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Obama says changes in Cuba are inevitable

Christi Parsons Tribune News Service

WASHINGTON – Two days after ending a half-century-long diplomatic freeze with Cuba, President Barack Obama warned Friday that the pace of reform on the communist island nation will be uncertain but that change is inevitable.

In a wide-ranging news conference that also touched on the Sony Pictures cyberattack from North Korea and the future of his relations with Congress, Obama was repeatedly asked about his decision to begin bringing America’s Cold War-era policy regarding Cuba to a close – especially given the human rights practices of the Cuban government.

“This is still a regime that represses its people,” Obama acknowledged, arguing that a new policy of engaging with President Raul Castro will help chip away at the barriers around Cuba’s “hermetically sealed” society and that Cubans will push for change.

“Change is going to come to Cuba,” Obama said. “It has to.”

Obama’s remarks came at his end-of-year press conference, two days after his administration announced his Cuba policy changes timed to coincide with the release of political prisoner Alan Gross from a Cuban prison.

On Wednesday, Obama swept away more than 50 years of official separation between the two countries. His phone conversation with Castro this week was the first time a U.S. president has spoken to a Cuban head of state since the 1959 Cuban Revolution.

On Obama’s orders, Secretary of State John Kerry is at work to begin top-level talks with the Cuban government and to open an American Embassy in Havana. The U.S. is also easing travel restrictions to Cuba and increasing the amount of money that people can send to friends and family on the island.

The ties, the White House believes, will make life better for Cubans living in isolation and poverty.

Critics of the president’s policy believe that it mainly empowers the Castro regime. While U.S. engagement with China and Vietnam has strengthened the economies and improved the daily life of many who live in those countries, they argue, it has also empowered their authoritarian governments.

Raul and Fidel Castro are still the “implacable enemies of the United States,” Sen. Ted Cruz, R-Texas, wrote in an opinion piece sent by his office Friday. Their goal is to copy Russian President Vladimir Putin, who, Cruz writes, fooled the West by appearing to change while “his authoritarian government consolidated power.”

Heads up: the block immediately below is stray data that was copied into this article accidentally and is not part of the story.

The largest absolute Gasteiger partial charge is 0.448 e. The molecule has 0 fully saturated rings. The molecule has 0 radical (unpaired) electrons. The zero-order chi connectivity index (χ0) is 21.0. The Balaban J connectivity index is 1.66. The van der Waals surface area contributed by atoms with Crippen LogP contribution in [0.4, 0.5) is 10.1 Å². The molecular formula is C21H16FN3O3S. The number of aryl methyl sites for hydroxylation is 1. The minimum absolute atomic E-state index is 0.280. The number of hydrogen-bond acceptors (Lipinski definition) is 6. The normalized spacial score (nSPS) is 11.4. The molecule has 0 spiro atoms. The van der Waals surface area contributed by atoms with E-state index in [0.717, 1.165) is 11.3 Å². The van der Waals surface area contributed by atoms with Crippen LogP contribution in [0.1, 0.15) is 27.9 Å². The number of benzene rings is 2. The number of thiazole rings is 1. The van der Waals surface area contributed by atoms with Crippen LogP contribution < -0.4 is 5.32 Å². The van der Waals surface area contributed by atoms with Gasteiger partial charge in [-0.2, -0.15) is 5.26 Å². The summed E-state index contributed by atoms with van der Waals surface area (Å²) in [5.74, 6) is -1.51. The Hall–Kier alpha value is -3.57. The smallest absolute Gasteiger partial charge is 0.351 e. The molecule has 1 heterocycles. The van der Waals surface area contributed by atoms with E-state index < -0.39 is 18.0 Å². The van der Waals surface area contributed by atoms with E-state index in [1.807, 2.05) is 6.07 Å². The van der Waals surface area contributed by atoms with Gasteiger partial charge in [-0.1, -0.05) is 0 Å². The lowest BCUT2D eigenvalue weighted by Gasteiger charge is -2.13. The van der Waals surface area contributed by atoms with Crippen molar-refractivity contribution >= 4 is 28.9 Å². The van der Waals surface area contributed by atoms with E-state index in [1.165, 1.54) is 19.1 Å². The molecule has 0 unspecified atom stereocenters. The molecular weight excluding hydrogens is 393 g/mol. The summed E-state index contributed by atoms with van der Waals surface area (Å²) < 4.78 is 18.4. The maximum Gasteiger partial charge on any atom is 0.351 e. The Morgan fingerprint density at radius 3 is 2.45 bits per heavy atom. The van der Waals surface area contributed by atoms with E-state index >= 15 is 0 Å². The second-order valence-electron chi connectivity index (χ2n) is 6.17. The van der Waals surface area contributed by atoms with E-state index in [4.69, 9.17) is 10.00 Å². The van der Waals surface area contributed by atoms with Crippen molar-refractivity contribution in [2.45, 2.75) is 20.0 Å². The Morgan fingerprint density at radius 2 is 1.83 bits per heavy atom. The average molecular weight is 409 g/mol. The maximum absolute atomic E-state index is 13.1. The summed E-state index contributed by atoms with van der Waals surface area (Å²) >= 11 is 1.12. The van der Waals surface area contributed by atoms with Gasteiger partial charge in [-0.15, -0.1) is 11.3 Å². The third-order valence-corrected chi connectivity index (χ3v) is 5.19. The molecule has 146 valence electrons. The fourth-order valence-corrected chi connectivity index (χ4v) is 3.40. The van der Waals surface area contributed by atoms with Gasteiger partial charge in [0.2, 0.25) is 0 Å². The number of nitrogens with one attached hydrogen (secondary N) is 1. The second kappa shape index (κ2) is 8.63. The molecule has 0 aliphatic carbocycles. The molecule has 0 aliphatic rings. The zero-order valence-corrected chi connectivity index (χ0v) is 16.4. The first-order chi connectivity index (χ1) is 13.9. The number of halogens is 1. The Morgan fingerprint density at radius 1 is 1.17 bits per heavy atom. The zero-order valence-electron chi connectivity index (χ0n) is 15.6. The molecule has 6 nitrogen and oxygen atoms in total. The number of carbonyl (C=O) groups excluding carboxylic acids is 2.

Obama is finding support from some business leaders and other Republicans, including Sen. Rand Paul, R-Ky. In his own opinion piece Friday, Paul argued that the experience with China and Vietnam shows that engagement is the best way to “overcome and defeat communism.”

“Communism can’t survive the captivating allure of capitalism,” Paul wrote. “Let’s overwhelm the Castro regime with iPhones, iPads, American cars and American ingenuity.”

Obama said he doesn’t expect lawmakers will soon lift the economic embargo on Cuba that has been in place for decades, but he said he hopes they will eventually do so and predicted a healthy debate in Congress.

“If you’ve done the same thing for 50 years and nothing’s changed, you should try something different if you want a different outcome,” Obama said.

Obama noted that easing travel and the prospect of better telecommunications and Internet access will inevitably change how Cubans live.

Obama also speculated about the possibility that he might be able to work on tax reform with Republicans who take control of Congress in January.

Republicans have said they share the same goal, Obama said, adding that “the devil’s in the details.”

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